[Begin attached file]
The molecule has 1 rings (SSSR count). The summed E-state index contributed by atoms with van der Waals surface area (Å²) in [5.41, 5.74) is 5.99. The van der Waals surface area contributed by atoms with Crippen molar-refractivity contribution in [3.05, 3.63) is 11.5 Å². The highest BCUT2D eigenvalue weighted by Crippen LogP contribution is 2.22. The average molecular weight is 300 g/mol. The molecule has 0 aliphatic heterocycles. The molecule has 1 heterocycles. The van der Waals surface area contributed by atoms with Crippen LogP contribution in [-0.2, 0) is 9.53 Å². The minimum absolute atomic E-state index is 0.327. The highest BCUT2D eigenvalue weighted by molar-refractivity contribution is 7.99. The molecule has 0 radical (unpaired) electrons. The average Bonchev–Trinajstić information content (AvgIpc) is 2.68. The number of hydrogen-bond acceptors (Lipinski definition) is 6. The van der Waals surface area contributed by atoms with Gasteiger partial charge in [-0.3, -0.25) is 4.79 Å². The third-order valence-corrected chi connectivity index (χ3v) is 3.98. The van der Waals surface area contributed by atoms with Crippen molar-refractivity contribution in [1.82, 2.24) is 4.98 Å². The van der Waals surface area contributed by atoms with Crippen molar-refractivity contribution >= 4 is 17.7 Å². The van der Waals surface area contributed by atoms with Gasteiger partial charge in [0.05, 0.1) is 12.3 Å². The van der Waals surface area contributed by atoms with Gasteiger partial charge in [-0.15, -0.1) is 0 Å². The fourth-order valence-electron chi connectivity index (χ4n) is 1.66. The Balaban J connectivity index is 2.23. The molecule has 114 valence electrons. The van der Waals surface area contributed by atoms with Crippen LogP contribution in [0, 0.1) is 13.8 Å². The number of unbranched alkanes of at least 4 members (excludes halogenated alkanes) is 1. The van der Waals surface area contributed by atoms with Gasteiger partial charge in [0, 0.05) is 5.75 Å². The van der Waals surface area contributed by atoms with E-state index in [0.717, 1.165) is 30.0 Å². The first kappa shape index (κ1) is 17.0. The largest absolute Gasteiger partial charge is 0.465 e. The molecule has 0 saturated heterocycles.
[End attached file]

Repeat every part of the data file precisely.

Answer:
The molecule has 1 rings (SSSR count). The summed E-state index contributed by atoms with van der Waals surface area (Å²) in [5.41, 5.74) is 5.99. The van der Waals surface area contributed by atoms with Crippen molar-refractivity contribution in [3.05, 3.63) is 11.5 Å². The highest BCUT2D eigenvalue weighted by Crippen LogP contribution is 2.22. The average molecular weight is 300 g/mol. The molecule has 0 aliphatic heterocycles. The molecule has 1 heterocycles. The van der Waals surface area contributed by atoms with Crippen LogP contribution in [-0.2, 0) is 9.53 Å². The minimum absolute atomic E-state index is 0.327. The highest BCUT2D eigenvalue weighted by molar-refractivity contribution is 7.99. The molecule has 0 radical (unpaired) electrons. The average Bonchev–Trinajstić information content (AvgIpc) is 2.68. The number of hydrogen-bond acceptors (Lipinski definition) is 6. The van der Waals surface area contributed by atoms with Gasteiger partial charge in [-0.3, -0.25) is 4.79 Å². The third-order valence-corrected chi connectivity index (χ3v) is 3.98. The van der Waals surface area contributed by atoms with Crippen molar-refractivity contribution in [1.82, 2.24) is 4.98 Å². The van der Waals surface area contributed by atoms with Crippen molar-refractivity contribution >= 4 is 17.7 Å². The van der Waals surface area contributed by atoms with Gasteiger partial charge in [0.05, 0.1) is 12.3 Å². The van der Waals surface area contributed by atoms with Gasteiger partial charge in [-0.15, -0.1) is 0 Å². The fourth-order valence-electron chi connectivity index (χ4n) is 1.66. The Balaban J connectivity index is 2.23. The molecule has 114 valence electrons. The van der Waals surface area contributed by atoms with Crippen LogP contribution in [0, 0.1) is 13.8 Å². The number of unbranched alkanes of at least 4 members (excludes halogenated alkanes) is 1. The van der Waals surface area contributed by atoms with Gasteiger partial charge in [0, 0.05) is 5.75 Å². The van der Waals surface area contributed by atoms with E-state index in [0.717, 1.165) is 30.0 Å². The first kappa shape index (κ1) is 17.0. The largest absolute Gasteiger partial charge is 0.465 e. The molecule has 0 saturated heterocycles.